I'm not seeing anything from Yamoussoukro to Nara that'd suggest a really think plate there from 2328 km up. The most interesting feature, to me, is at Payona. Several rivers, including the Niger, drain into a green area, which is drained by several small rivers that form the Niger. That suggests geology happened there a long time ago. Check out the striations, too. That IS a geological place. It isn't lined up one way or another with the contours of that enormous boobie on the underside of the plate, though. Given that the South Atlantic is a fracture line through a continent (and a lot of the bits of South America that don't fit are what rivers ahve washed out into that crack since it happened) the thick part in W Africa extended into S Africa, and is now between the Orinoco and São Fransisco rivers, with the Amazon washing right over it.
Oh, Willie McBride, it was all done in vain.

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Eebster the Great
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Re: Deep Drill Industry

Postby Eebster the Great » Tue May 29, 2018 8:46 pm UTC

Sableagle wrote:
Eebster the Great wrote:The only resource that is sufficiently scarce for this to make sense in the near future is oil. Oil can be extracted comparatively easily, since it is a fluid. For soild mining, it's difficult to imagine the mantle ever coming into play.
Oil in the mantle? Isn't oil sort of limited to the crust?

Maybe! But if we found oil in the mantle, someone would eventually head down there to get it.

There are ideas that methane and some higher alkanes can form in the athenosphere and bubble up to the lithosphere, so it's not completely crazy. I don't know what the consensus is on the quantity of such "abiogenic" gas and oil though, so there might not be enough to matter.

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Re: Deep Drill Industry

Postby thoughtfully » Wed May 30, 2018 7:25 pm UTC

Eebster the Great wrote:What do you suppose the concentration of osmium in seawater is? How many tons of water would you need to process?

A good question. Tons don't seem like the right unit to me, though. I went with cubic km of seawater per kg of Osmium. I got the concentration from here. There's a big uncertainty in the Osmium figure; the other trace elements are generally stated without a range. References to sources for the data are provided.

Ugly math spoilered. I might come back later and format it with LaTEX.
It's set up so other substances can be substituted easily.
Spoiler:

Code: Select all

A = 190.2      grams per mole, atomic weight of osmium
B = 15-56 e-15 avg concentration, moles per kg of seawater
C = 1020-1030  density of seawater, kg per cubic meter, use 1025.. the range is insignificant
x = "osmium"
y = "seawater"

1000 g x/kg x // A g x/mole x = 1000/A moles x/kg x

1000/A moles x/kg x // B moles x/kg y = 1000/A/B kg y/kg x

1000/A/B kg y/kg x // C kg y/cubic meters y = 1000/A/B/C cubic meters y/kg x

1000/A/B/C cubic meters y/kg x // 1e9 cubic meters y/cubic km y = 1000/A/B/C/1e9 cubic km y/kg x

1/A/B/C/1e6 cubic km seawater per kg osmium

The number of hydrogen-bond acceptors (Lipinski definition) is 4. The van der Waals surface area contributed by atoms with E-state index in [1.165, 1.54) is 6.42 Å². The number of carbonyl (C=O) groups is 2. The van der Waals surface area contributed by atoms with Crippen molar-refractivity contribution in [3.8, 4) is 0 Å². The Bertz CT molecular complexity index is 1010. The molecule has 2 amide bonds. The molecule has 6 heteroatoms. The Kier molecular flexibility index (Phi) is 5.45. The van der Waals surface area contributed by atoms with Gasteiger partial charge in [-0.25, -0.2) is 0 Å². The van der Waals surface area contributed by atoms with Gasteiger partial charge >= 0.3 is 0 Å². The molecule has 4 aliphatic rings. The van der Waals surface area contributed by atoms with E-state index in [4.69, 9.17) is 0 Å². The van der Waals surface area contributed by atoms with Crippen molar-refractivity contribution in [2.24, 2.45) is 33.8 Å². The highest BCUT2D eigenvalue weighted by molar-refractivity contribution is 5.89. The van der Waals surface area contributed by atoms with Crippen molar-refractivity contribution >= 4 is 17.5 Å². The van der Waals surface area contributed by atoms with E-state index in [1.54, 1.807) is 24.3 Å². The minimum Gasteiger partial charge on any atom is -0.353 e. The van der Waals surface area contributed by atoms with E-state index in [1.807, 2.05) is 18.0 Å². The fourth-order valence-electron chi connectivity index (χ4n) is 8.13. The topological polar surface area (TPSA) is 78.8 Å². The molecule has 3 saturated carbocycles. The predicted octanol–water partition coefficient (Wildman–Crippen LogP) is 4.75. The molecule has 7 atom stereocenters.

The result of which is 46-173 cubic km per kg. One can imagine further fun with flow rates and cross sectional area of pipes, etc. Scary stuff.
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Eebster the Great
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Re: Deep Drill Industry

Postby Eebster the Great » Wed May 30, 2018 8:13 pm UTC

Wow. Well let's take the round figure of 100 km3/kg and say the world needs 200 kg/yr Os. So we would need to process 20,000 km3 of seawater annually or about 55 km3 per day. Even split between 100 processing plants, that's 550 million tons of water per plant per day. Doesn't really seem possible.

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Re: Deep Drill Industry

Postby p1t1o » Thu May 31, 2018 10:22 am UTC

For what its worth, global Osmium production is (according to https://mmta.co.uk/metals/os/) less than 100kg/yr

Thats still a collosal amount of water to process, but then Osmium is one of the rarer elements in seawater. Its one of the rarest on the planet.

I dont think Osmium is a great measure of mining technique to be honest, its a bit of an outlier in terms of abundance and demand.

At ~$13,000/kg and <100kg/ann production, the total market is only worth $1.3M or so.

Whether we mine the sea, the mantle or asteroids, Osmium will always be an added extra that will bring down the price, not a target for seeking deposits. Unless someone in the future comes up with a valuable use for many tons of osmium.

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Re: Deep Drill Industry

Postby Eebster the Great » Thu May 31, 2018 10:44 am UTC

I was deliberately choosing osmium due to its rarity and low solubility. My point was that we can't just process seawater for all our mineral needs, and osmium is a rather dramatic example of that.

But gold is perfectly fine. There is a reason panning for gold was never an especially lucrative business. But if we are specifically talking about seawater, the concentration of gold is in the parts-per-trillion range. You would never be able to get enough gold out of the water to make it profitable, even if you could somehow separate it from everything else that is also in the water, typically at far higher concentrations.

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Re: Deep Drill Industry

Postby thoughtfully » Sat Jun 23, 2018 5:01 pm UTC

The future's here already. Funny how it keeps doing that.
Researchers Fish Yellowcake Uranium From the Sea With a Piece of Yarn